Whilst Margo has consistently proven herself not to be a slave to the man, she, like all of us, is not immune to a more powerful force when it comes to releasing new music. “Initially I thought I might just drop it like a rapper and be like ‘boom, another album’ but you know the way that the algorithm is these days. You really have to hype people up to get them to see and share it”.
Ah, the algorithm. For Price, ever the champion of rural America, there’s an economic angle to the release structure as well, keeping the album affordable by releasing it in smaller parts. It’s interesting, I say, to hear a working musician talk about the affordability of music, when many would say streaming has made it too affordable.
“I definitely am grateful to fans when they purchase the vinyl, when they go and buy it on iTunes,” she says. “We have devalued art and now we’ve got AI to compete with. I think we need to start giving writers the credit that they deserve because when we’re feeling sad, when we’re feeling vulnerable, when we’re in a bad place, where do we turn? We turn to music and films and novels to get lost in and to help make sense of our pain. So I really hope we do get to a point where people can start paying artists, musicians and writers what they deserve”.
Margo, with an increasingly varied CV, has more stakes than most in ensuring that art continues to be a paying job. She’s been working with T-Bone Burnett on the soundtrack for the film Downtown Owl, and wants to expand into acting, she tells me. Last year she published her memoir, Maybe We’ll Make It, and, ever the storyteller, is considering turning her pen to fiction.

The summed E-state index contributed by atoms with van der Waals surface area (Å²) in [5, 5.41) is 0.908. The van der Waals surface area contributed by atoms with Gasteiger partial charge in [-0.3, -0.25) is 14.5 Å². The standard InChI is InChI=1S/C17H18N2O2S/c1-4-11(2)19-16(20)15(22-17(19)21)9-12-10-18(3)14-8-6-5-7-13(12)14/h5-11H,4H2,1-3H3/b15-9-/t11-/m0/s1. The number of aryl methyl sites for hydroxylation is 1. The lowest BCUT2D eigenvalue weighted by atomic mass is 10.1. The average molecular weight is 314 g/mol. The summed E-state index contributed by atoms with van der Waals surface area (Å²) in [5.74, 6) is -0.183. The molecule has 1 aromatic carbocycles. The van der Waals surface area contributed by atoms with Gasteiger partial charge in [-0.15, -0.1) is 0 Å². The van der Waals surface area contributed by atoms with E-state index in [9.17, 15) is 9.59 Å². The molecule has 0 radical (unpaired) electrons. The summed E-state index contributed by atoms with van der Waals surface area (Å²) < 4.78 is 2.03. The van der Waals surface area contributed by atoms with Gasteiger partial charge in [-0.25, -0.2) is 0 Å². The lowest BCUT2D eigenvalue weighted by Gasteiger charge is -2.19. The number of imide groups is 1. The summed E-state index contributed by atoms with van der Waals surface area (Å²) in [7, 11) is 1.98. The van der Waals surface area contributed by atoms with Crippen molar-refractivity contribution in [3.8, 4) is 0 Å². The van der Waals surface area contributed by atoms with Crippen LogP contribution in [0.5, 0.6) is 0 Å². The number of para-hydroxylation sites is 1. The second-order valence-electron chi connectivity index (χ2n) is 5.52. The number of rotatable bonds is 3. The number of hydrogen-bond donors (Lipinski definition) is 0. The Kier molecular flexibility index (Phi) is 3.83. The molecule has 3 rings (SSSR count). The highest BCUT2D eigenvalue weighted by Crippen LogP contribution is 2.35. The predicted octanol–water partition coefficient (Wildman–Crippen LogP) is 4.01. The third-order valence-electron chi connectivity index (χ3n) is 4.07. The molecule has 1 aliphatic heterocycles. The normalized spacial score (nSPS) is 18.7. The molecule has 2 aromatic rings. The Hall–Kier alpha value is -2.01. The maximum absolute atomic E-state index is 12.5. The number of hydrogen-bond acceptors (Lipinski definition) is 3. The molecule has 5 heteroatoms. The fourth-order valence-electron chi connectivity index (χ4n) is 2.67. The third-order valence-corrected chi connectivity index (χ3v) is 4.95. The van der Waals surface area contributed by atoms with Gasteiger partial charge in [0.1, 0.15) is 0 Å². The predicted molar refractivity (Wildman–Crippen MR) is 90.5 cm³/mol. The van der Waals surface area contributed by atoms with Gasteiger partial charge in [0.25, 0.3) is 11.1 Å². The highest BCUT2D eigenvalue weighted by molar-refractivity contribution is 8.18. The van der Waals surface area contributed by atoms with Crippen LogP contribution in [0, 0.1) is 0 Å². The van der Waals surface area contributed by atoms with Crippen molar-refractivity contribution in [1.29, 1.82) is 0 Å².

“It would have to be an apocalyptic romance novel with a female protagonist”, she says. Is that how she sees the world – apocalyptic but still romantic? “It just depends on what side of the bed I wake up on, I suppose. I still have hope, but I know we’re at a turning point right now with climate change and in America it feels like we’re living in a dystopian society where it’s confusing and very divided. Music, art and poetry are great dividers and they can really break down the walls and show that we’re more connected and on the same side than we think”.
Touring amplifies America’s dividing lines. “I do feel like it’s calming to be here [in the UK]”, she says. “It’s amazing to see police officers here not carrying giant guns. I have children in school. Tennessee has the highest rate of death for children by firearms and it has been really unsettling. There are moments where I read the news and I just absolutely break down because I want things to change”.
Of course, country music remains one of the battlegrounds of division. Does Margo have hope that it can be a unifying force?
“I think country music has for a long time been the musical background or soundtrack of rural America. I think it can be confusing when we have political parties trying to put a stamp on that. Country music is in a really beautiful, unique place to unite people. There are a lot of folks out there doing a really great job of using their life experience growing up in small towns to find or break down those walls,” she says, nodding to the recent music video for Tyler Childers’ ‘In Your Love’, which depicts a gay love story, as a prime example.
Cordelia returns at the end of King Lear to try to help the King and meets a grisly fate. Luckily Price is an expert at challenging narratives. No chaste maiden or tragic heroine, and ever the writer of her own story, it seems incredibly unlikely that she would ever turn up on a white horse to fight battles for the system.
So, more conflicts and resolutions there may be, but in the case of Margo Price, at least she will always be able to say that they are unmistakably her own.
Strays II will be released on October 13 via Loma Vista Recordings. For more on Margo Price, see below: